March 17, 2014
One of the exciting things about reading the world was the number of unpublished manuscripts I got to sample during the project. From the crowd-sourced translation of Olinda Beja’s A casa do pastor, which I read for Sao Tome & Principe after nine volunteers generously converted it into English for me, and Mozambican literary giant Ungulani Ba Ka Khosa’s Ualalapi, to Ak Welsapar’s The Tale of Aypi – the first book ever to be translated directly from Turkmen but still, sadly, without an Anglophone publishing deal – I was repeatedly surprised and delighted by the extraordinary works I had the privilege of discovering.
People often ask me whether any of these works are going to make it into the shops. I hope so, is the short answer. Certainly many of them deserve to – not least because they are often one of the few, if not the only, English-language translations of literature in existence from particular nations. I would be delighted if this project meant that some of these exciting stories had a chance to break into the world’s largest publishing market.
So you can imagine my pleasure when I heard today that Robi Gottlieb-Cahen’s Minute Stories has come out through Editions Phi.
Now, I have to confess that A Year of Reading the World has nothing to with Gottlieb-Cahen’s success – the book was already slated for publication when Claudine Muno, frontwoman of Luxembourgian band Claudine Muno and the Lunar Boots, helped me find it. Still, it’s great to hear of the first AYORTW manuscript making it into print – particularly from Luxembourg, which has very little literature available in English.
Gottlieb-Cahen’s fascinating collection of tiny stories of no more than two or three sentences written in three languages and accompanying paintings by the author will give many readers a chance to sample literature from a nation they might not otherwise have the opportunity to read a book from. Congratulations on your achievement, Robi!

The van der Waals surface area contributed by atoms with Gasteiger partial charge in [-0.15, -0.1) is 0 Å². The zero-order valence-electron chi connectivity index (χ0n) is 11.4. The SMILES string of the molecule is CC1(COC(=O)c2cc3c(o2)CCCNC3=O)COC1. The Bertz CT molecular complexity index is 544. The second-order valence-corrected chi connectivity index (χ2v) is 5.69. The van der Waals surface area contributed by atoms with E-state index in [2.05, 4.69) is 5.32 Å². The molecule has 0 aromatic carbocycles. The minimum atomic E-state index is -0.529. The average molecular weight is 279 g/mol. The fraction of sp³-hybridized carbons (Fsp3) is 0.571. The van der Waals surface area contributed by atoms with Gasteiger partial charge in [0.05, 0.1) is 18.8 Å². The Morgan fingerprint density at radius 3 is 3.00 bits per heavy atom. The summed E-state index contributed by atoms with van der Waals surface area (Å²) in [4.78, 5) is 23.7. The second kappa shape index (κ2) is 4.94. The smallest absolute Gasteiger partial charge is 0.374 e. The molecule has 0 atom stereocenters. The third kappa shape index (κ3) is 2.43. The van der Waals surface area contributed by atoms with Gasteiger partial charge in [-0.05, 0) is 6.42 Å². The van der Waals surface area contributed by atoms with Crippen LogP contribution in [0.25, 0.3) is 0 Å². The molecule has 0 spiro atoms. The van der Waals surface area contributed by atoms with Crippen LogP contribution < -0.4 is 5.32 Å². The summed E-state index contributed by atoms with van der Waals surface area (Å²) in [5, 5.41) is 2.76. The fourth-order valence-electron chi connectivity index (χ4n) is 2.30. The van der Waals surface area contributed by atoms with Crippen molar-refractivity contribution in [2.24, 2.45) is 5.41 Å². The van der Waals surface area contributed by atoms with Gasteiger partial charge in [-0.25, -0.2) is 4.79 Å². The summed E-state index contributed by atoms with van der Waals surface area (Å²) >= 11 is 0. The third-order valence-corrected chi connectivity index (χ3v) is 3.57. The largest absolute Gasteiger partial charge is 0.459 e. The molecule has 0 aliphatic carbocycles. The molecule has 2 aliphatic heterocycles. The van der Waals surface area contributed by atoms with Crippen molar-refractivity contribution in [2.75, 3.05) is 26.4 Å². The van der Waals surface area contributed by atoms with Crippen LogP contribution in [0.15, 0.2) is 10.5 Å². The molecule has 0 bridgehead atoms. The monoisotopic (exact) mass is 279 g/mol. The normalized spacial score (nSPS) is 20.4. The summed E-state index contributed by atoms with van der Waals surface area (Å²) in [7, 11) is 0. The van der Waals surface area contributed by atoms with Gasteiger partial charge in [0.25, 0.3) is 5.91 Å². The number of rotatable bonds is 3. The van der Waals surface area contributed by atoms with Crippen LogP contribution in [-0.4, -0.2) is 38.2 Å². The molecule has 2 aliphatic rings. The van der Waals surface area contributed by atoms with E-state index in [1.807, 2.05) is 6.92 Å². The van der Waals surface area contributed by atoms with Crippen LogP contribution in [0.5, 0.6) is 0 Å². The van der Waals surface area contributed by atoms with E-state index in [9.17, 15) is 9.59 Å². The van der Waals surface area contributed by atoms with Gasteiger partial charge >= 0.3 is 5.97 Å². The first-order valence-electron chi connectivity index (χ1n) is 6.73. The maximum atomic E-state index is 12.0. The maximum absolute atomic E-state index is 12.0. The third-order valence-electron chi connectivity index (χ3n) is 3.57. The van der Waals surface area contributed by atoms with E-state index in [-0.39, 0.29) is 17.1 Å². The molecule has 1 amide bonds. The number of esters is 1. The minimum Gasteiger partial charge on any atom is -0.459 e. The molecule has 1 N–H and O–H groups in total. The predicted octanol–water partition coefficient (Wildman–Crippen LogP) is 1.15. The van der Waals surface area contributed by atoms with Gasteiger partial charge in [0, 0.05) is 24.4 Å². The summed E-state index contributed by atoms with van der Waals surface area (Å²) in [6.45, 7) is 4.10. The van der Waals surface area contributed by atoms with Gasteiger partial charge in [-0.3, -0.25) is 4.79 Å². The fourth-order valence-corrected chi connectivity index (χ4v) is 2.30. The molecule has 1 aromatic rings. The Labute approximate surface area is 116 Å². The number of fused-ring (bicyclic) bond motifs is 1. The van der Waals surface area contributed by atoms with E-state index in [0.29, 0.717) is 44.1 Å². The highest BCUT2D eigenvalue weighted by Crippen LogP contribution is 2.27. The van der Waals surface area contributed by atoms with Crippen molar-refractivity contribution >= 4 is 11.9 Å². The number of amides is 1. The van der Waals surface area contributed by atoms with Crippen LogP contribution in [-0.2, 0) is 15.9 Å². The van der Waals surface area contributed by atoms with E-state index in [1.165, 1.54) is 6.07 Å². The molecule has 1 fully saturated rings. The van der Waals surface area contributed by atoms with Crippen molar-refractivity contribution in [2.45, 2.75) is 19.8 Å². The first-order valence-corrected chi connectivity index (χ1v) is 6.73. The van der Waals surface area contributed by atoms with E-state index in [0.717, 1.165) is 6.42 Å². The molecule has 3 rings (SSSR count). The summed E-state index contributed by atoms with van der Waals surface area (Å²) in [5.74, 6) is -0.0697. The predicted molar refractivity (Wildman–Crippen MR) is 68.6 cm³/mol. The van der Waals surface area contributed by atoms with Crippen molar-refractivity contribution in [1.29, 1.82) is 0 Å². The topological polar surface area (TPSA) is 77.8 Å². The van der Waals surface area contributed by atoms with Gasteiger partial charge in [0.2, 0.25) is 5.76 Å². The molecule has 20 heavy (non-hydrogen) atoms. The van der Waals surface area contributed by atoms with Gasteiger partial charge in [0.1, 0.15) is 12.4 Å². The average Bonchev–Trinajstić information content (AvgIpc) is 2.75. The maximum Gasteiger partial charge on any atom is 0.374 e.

And for details of more AYORTW titles coming to bookshops or e-retailers near you, watch this space…
Picture from Editions Phi
January 9, 2014
Those of you who have followed this project since the early days might remember Julia Duany. She is the South Sudanese author and senior civil servant who very kindly wrote and recorded the story that kicked off my year of reading the world on 1 January 2012.
If Julia hadn’t been so generous, I don’t know what I would have done about finding something to read from the world’s newest country. South Sudan had only come into being a handful of months before my literary quest began and was still feeling the impact of a long and bloody civil war that had devastated the region. The nascent nation had virtually no roads, no hospitals, no schools and certainly nothing in the way of a book publishing industry.
Julia’s story reflected this. She wrote with great feeling about her experience of returning to her homeland in 2005 after 20 years in the US to work to build her nation from the ground up. She was under no illusions about the challenges that lay ahead, but she was also full of hope and pride for her new nation.
Sadly, in the last month, fighting between the supporters of the South Sudanese president and those of his former deputy has brought great suffering to many in the region. With much of the country in chaos and thousands fleeing their homes to escape arrest or execution, it’s very hard to make contact with people there and find out what’s going on.
So when a producer of BBC Radio 4′s iPM programme contacted me to see if I could put her in touch with Julia to get an inside perspective on the situation I was determined to do my best to help. Luckily, it turned out that Julia had left South Sudan to spend Christmas with her family in the US shortly before the trouble erupted. Speaking from Washington, she recorded a powerful and moving account of her experiences and thoughts on the latest terrible events, which was broadcast last weekend (you can hear it here, although I suspect this won’t work outside the UK). As those of us in peaceful places wish each other Happy New Year and set out with high hopes for 2014, it’s sobering to think what Julia faces as she waits to return to the country she and her compatriots have worked so hard to establish.